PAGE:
surfsensei

Reflections and observations on life in general.

Across a border.

Kelpies

The Kelpies.

I have migrated,

crossed a border,

barely visible

but significant,

culture, attitudes, language

and much history.

Celts and Normans,

heart and head,

South and North,

my ancestors make me a bridge.

It is a new beginning,

this land of my birth

and half my blood

is home now.

______________

 

I have moved to Falkirk in Scotland, to take up a new job in Stirling.  It has been a tiring but surprisingly trouble-free move.  There are new opportunities and challenges here, it is a move I have sought for the last three years; now it is time to settle in and explore…

…and catch up on sleep!

Balloons – EBI

I am sending this to my colleagues at the school I work at, today, in the emotional heat of organising and participating in what are often very worthwhile events and activities, it is too easy to forget that whatever we do has consequences.  By the way, WWW means ‘what went well’ and EBI means ‘even better if’, used in our school evaluations with students.

“If you are planning a balloon release, for whatever reason, please watch the linked video [https://www.facebook.com/BalloonsBlow/videos/1074667645876949/] . This sort of activity is contributing to significant harm, both on land, to domesticated and wild animals, and particularly at sea, where many more balloons than people realise end up, adding to the growing and severe problem of plastics and other similar man-made detritus in the oceans. Even genuinely “biodegradable” balloons do a lot of harm to livestock and birds etc before they eventually break down, as shown in the video.

I request that we choose instead activities that at least minimise harm, such as releasing hydrogen-filled soap-bubbles [helium is a finite resource] or that bring actual longer term benefits to our environment and community. This would be more in keeping with our purpose as a school.

Perhaps in this context our evaluation could then read something like this:

WWW: we showed the children how to commemorate/celebrate without causing pollution and harm, we released bubbles….

EBI: we will show the children how to commemorate / celebrate by adding something lasting and beautiful to the area, we plan next time to plant trees.

Sincerely
…”

It’s (not) shite being Scottish

This is so well written that I’m just going to say read it from the blog header down!

It's shite being Scottish

It has come to my attention that not everybody knows that the title of this blog and the text quoted in the header are taken from the first novel written by one of Scotland’s greatest living writers and intellectuals.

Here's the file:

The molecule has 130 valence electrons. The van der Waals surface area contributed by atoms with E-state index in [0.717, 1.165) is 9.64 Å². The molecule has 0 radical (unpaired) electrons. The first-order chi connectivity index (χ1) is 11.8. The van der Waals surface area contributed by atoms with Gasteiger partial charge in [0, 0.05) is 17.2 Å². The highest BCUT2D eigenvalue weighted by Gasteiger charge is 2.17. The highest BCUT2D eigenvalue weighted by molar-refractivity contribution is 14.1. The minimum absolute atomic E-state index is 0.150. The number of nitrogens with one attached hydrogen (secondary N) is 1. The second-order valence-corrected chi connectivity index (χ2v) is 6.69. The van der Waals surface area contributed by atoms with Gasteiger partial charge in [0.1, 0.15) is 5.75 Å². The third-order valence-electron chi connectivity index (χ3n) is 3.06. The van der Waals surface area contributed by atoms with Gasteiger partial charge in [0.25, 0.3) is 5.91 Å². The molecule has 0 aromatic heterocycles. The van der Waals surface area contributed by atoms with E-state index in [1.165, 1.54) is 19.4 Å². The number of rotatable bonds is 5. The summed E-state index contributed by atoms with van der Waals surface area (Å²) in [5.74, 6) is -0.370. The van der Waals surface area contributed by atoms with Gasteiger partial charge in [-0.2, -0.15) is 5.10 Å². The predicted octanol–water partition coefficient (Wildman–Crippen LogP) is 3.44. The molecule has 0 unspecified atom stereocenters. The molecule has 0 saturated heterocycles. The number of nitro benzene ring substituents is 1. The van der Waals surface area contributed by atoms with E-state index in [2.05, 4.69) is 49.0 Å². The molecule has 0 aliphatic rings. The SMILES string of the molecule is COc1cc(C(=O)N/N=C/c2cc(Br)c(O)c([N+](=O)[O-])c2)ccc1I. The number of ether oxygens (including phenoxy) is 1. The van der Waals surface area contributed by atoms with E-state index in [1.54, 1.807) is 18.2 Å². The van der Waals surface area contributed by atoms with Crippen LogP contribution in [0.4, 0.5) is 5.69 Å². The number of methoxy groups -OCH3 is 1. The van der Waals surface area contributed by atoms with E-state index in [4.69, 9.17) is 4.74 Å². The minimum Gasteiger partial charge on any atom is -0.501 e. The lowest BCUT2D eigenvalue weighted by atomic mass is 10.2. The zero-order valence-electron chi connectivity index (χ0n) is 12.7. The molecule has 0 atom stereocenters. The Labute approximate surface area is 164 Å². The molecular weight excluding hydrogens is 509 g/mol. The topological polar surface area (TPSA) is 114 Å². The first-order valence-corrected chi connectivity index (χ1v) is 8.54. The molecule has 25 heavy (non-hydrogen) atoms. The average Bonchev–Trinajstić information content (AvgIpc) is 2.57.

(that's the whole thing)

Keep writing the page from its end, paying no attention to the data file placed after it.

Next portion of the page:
Irvine Welsh’s Trainspotting follows the adventures of a group of friends from Edinburgh as they negotiate the squalor and depravity of heroin addiction, poverty and urban deterioration. It is a groundbreaking book at many levels: it addresses issues faced by working class youth abandoned by authority and the state; it is predominately written in phonetic transcription rather than correct English, faithfully representing the actual language people use with liberal use of words that only a few decades earlier were considered so shocking they broke the law; the grammar and punctuation are idiosyncratic; there is no strict narrative but rather a series of tableaux or fragments which combine together to tell the stories…

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Cat sitting.

I’ve cleaned the flat, washed up, am ready to cycle into the city to sit among other people, hunt down the best coffee, gather a few market-fresh vegetables and design ideas.  Out of the bedroom window I see a cat, sitting, perfectly balanced, on top of the neighbours’ gate, at ease, ignoring dogs and noisy children.

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In the café,  layers of conversations and human preoccupations: “Theresa May…”, “Jeremy Corbyn .. “, “I used to stand on a rock,  taking off one item of clothing…”, “mummyyyy!” (Very loud), “do you want some cake? “,  “the bus is late again…”, “Brexit. ..”, “I was joking when I said. .”

A tired toddler whines and squeals on a note that makes my ears hurt.

I keep thinking of that cat.

Parent Stars

starfield sort of

My father was an interesting, clever, inventive and intelligent man. He combined physical activity and ruggedness with an inquiring mind that was reminescent of the heroic statues of the Greek philosophers of the ancient world, indeed I think he would have rather liked that image. In his later years he simplified his material life, possessions, financial affairs and so on, even his diet, to an almost austere degree in order to free himself from what he had for a long time regarded as irritating distractions from researching, reflecting, thinking and writing. He wrote a number of essays and papers, mostly unpublished as far as I am aware, and one book, printed in a limited run at his own expense, on a wide range of subjects that he saw as part of a greater whole of which the book was intended to be the synthesis. The theme that emerged for him during that twenty to thirty year period was the evolution of the brain and enquiry into the mechanism of consciousness, material for another post perhaps.

When I used to visit him in his simple bedsit in a harbour town in the north east of England – he loved the sea all his life – most of his conversations were on this topic that, really, filled his mind. Other people he knew found him interesting and inspiring company, rich in experience from a life that included active service in World War 2, bomb and mine disposal in the aftermath (for which he was awarded an MBE), a varied career after the Royal Navy that took him to many places.